Twenty-six universities across the country have been awarded as study centers by the National Institute of Child Health and Human Development. Awarded is the correct term, as $123.6 million has already been allocated from 2000 through 2007 just to get the study organized and it’s not expected to actually begin until January 2009. The study will run through 2034 and the final price tag for American taxpayers is unfathomable. For each of these universities, the money is significant. The University of New Mexico, for example, will receive $12.3 million just over the next five years for its part in enrolling 1,000 children in Valencia County.

It is important for all of us — healthcare professionals and consumers — to know about this piece of legislation because it also explains a lot about why we’ve been inundated over the past seven years and why so many have come to believe that “healthy” eating and exercise are imperative, that our diets and lifestyles have become so horribly unhealthy and that childhood obesity has become a public health crisis. The insights are in Title XXIV of the Children’s Health Act: "Childhood Obesity Prevention.” It also explains why so many entities have been creating unsound childhood obesity programs, studies and educational campaigns: unlimited government grant money for those who enact the childhood obesity initiatives under the director of the CDC.

· There are grants for those who develop school and community-based programs to promote “good” eating and physical activity (Section 399W).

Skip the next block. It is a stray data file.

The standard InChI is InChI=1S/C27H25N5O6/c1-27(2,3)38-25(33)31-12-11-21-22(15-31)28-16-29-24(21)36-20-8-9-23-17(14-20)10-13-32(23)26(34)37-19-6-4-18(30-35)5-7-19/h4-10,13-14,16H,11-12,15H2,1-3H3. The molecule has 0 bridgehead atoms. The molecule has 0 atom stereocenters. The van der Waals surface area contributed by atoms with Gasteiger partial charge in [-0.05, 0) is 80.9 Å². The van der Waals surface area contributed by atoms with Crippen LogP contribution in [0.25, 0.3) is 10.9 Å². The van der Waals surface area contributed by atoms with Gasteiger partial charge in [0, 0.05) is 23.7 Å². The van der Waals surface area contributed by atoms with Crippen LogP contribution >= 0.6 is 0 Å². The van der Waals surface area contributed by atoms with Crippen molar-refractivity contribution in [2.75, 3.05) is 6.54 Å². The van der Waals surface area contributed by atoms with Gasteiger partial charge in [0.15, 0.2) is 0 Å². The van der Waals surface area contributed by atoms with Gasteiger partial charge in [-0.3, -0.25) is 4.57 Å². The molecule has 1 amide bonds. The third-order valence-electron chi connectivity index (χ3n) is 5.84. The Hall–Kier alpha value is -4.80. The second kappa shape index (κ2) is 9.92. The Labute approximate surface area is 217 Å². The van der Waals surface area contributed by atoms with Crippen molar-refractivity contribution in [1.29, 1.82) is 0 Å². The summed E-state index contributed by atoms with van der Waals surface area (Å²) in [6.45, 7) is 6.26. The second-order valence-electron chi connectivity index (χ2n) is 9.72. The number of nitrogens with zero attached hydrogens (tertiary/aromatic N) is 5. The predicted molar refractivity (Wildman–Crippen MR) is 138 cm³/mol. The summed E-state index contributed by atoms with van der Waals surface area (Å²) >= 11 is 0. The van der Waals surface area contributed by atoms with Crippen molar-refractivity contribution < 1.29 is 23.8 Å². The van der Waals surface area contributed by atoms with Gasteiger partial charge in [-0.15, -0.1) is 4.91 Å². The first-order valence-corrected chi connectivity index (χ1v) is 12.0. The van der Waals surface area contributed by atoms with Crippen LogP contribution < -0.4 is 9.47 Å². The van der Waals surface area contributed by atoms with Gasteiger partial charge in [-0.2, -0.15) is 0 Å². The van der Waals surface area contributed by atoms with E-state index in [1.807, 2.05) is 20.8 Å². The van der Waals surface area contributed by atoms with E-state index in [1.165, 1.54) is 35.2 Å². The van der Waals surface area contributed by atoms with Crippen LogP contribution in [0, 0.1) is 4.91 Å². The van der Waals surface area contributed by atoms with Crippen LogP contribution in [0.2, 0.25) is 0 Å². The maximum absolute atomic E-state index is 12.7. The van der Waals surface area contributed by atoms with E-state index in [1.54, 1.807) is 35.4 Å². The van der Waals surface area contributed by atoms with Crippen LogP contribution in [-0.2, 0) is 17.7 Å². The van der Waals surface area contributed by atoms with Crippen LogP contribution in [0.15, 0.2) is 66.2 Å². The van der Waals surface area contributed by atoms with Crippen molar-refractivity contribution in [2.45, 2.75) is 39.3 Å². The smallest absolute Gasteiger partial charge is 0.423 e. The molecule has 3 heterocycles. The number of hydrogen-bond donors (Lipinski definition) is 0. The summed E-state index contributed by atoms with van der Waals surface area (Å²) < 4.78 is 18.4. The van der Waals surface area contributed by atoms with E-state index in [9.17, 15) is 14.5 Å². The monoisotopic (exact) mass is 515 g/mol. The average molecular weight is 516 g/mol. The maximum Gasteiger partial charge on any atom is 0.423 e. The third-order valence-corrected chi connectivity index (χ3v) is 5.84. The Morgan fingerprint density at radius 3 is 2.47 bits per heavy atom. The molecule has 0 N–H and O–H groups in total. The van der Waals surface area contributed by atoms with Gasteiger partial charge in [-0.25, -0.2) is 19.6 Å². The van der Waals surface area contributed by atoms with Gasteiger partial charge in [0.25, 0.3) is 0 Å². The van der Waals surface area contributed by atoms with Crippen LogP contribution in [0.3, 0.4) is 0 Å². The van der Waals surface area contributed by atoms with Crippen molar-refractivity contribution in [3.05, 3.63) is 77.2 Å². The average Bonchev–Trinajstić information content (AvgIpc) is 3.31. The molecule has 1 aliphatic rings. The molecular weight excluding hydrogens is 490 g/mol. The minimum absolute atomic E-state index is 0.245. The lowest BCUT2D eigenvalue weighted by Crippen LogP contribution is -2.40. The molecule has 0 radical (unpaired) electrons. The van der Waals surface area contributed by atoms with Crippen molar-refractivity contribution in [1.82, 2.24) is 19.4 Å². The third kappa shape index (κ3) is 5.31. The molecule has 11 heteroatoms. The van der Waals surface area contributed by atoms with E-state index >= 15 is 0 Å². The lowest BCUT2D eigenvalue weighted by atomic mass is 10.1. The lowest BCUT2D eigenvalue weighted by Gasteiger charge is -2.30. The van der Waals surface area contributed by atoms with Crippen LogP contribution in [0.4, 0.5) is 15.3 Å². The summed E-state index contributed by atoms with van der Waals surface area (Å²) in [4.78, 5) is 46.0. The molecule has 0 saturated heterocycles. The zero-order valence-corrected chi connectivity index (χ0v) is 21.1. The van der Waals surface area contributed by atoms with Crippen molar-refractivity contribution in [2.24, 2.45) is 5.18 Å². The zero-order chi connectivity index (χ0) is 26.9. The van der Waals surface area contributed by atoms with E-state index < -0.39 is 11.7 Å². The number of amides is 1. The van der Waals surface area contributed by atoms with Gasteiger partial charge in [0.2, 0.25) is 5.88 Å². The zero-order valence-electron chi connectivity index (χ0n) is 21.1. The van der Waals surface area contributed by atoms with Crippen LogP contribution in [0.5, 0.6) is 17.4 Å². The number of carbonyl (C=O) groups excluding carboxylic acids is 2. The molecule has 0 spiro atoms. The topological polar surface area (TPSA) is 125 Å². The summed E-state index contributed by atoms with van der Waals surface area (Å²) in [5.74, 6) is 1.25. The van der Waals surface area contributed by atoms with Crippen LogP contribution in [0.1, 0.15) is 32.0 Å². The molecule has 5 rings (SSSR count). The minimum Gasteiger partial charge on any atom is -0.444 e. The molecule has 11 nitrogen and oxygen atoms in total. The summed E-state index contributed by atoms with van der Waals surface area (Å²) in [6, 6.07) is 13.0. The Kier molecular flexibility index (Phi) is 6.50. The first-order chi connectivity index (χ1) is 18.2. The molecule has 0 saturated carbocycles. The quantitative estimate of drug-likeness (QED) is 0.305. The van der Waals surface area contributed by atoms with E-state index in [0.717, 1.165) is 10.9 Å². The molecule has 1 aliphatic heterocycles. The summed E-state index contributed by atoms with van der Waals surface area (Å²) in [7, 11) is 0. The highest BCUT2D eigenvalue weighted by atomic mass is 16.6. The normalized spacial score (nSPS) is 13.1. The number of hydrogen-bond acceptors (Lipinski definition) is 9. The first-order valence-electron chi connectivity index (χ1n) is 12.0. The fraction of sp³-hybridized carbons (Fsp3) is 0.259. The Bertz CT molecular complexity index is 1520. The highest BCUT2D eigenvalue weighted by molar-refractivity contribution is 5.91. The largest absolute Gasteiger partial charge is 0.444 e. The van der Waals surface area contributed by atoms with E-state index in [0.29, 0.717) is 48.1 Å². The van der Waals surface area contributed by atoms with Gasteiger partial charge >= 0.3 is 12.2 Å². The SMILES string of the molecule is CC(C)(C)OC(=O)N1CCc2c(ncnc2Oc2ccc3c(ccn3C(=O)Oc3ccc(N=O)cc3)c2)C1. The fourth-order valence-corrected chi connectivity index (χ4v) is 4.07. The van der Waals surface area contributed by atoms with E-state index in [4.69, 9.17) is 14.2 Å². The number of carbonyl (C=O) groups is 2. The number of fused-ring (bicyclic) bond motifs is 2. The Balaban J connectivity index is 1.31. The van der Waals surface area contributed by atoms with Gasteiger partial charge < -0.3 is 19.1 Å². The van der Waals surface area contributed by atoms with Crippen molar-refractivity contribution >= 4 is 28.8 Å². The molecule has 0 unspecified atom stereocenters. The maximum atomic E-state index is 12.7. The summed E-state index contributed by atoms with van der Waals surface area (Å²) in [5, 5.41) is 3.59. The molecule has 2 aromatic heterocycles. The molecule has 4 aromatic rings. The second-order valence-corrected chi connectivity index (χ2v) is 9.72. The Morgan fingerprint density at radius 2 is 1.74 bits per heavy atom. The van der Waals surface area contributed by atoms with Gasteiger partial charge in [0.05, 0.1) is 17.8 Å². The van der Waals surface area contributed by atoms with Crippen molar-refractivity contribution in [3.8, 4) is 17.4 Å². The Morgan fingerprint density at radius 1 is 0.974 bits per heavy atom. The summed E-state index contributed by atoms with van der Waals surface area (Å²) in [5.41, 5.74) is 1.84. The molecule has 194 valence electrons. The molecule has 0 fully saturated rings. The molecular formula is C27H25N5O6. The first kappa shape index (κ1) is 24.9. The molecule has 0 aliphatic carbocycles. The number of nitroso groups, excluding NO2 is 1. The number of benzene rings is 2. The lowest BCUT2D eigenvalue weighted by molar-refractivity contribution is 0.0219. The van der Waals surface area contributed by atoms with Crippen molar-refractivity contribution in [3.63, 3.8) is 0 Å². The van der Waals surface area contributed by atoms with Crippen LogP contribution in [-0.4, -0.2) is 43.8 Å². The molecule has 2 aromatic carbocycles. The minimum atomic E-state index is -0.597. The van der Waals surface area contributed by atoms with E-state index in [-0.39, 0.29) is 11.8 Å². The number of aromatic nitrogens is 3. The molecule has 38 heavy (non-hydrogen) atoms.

· There’s grant money for those who conduct research: on the relationship between physical activity, diet, and health and factors that influence health-related behaviors; strategies for the prevention and treatment of obesity; establish the prevalence, consequences, and costs of childhood obesity; and identify behaviors that contribute to obesity (Section 399X).

· There are grants for education campaigns to educate children and parents on “the health risks associated with obesity, inactivity, and poor nutrition; ways in which to incorporate physical activity into daily living; and the benefits of good nutrition and strategies to improve eating habits” (Section 399Y).

· And there’s grant money to be had for health professional education and training to identify patients with obesity or eating disorders; counsel, refer or treat them; and educate patients and their families about “effective strategies to improve their diets and appropriate levels of physical activity” (Section 399Z).

There is money in childhood obesity, but only research, education and programs promoting the government’s initiatives are eligible to receive it. And Congress has authorized “as much money as may be necessary.” The money isn’t to provide education on the real causes of obesity or on “programs to improve the health of children” as it claims. It works from the foregone conclusion that there is a childhood obesity and health crisis and it’s all about bad lifestyle behaviors: diet and exercise.

Try to imagine how much money is being put towards childhood obesity and all of the ways it could be spent that might actually better the lives, futures and health of our children.

© 2007 Sandy Szwarc